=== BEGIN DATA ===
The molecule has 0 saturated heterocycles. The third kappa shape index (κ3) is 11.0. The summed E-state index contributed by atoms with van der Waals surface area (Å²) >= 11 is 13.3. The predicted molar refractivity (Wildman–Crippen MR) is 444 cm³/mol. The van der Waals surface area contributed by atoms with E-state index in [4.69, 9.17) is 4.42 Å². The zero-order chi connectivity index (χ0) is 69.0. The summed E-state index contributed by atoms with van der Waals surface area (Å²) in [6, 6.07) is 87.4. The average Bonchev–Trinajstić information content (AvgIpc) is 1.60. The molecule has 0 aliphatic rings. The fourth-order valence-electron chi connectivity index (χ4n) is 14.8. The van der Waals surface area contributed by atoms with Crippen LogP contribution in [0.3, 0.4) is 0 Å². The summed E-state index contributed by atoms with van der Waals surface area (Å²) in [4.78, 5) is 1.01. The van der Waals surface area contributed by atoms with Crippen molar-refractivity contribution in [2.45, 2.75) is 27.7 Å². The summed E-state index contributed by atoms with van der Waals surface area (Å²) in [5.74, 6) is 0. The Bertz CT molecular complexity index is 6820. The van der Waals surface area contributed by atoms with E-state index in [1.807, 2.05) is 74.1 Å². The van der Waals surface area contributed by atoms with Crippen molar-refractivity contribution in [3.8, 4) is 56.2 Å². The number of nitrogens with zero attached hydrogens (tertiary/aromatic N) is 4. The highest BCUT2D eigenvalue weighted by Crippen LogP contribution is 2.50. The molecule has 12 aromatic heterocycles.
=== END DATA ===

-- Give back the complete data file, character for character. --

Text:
The molecule has 0 saturated heterocycles. The third kappa shape index (κ3) is 11.0. The summed E-state index contributed by atoms with van der Waals surface area (Å²) >= 11 is 13.3. The predicted molar refractivity (Wildman–Crippen MR) is 444 cm³/mol. The van der Waals surface area contributed by atoms with E-state index in [4.69, 9.17) is 4.42 Å². The zero-order chi connectivity index (χ0) is 69.0. The summed E-state index contributed by atoms with van der Waals surface area (Å²) in [6, 6.07) is 87.4. The average Bonchev–Trinajstić information content (AvgIpc) is 1.60. The molecule has 0 aliphatic rings. The fourth-order valence-electron chi connectivity index (χ4n) is 14.8. The van der Waals surface area contributed by atoms with Crippen LogP contribution in [0.3, 0.4) is 0 Å². The summed E-state index contributed by atoms with van der Waals surface area (Å²) in [4.78, 5) is 1.01. The van der Waals surface area contributed by atoms with Crippen molar-refractivity contribution in [2.45, 2.75) is 27.7 Å². The summed E-state index contributed by atoms with van der Waals surface area (Å²) in [5.74, 6) is 0. The Bertz CT molecular complexity index is 6820. The van der Waals surface area contributed by atoms with E-state index in [1.807, 2.05) is 74.1 Å². The van der Waals surface area contributed by atoms with Crippen molar-refractivity contribution in [3.8, 4) is 56.2 Å². The number of nitrogens with zero attached hydrogens (tertiary/aromatic N) is 4. The highest BCUT2D eigenvalue weighted by Crippen LogP contribution is 2.50. The molecule has 12 aromatic heterocycles.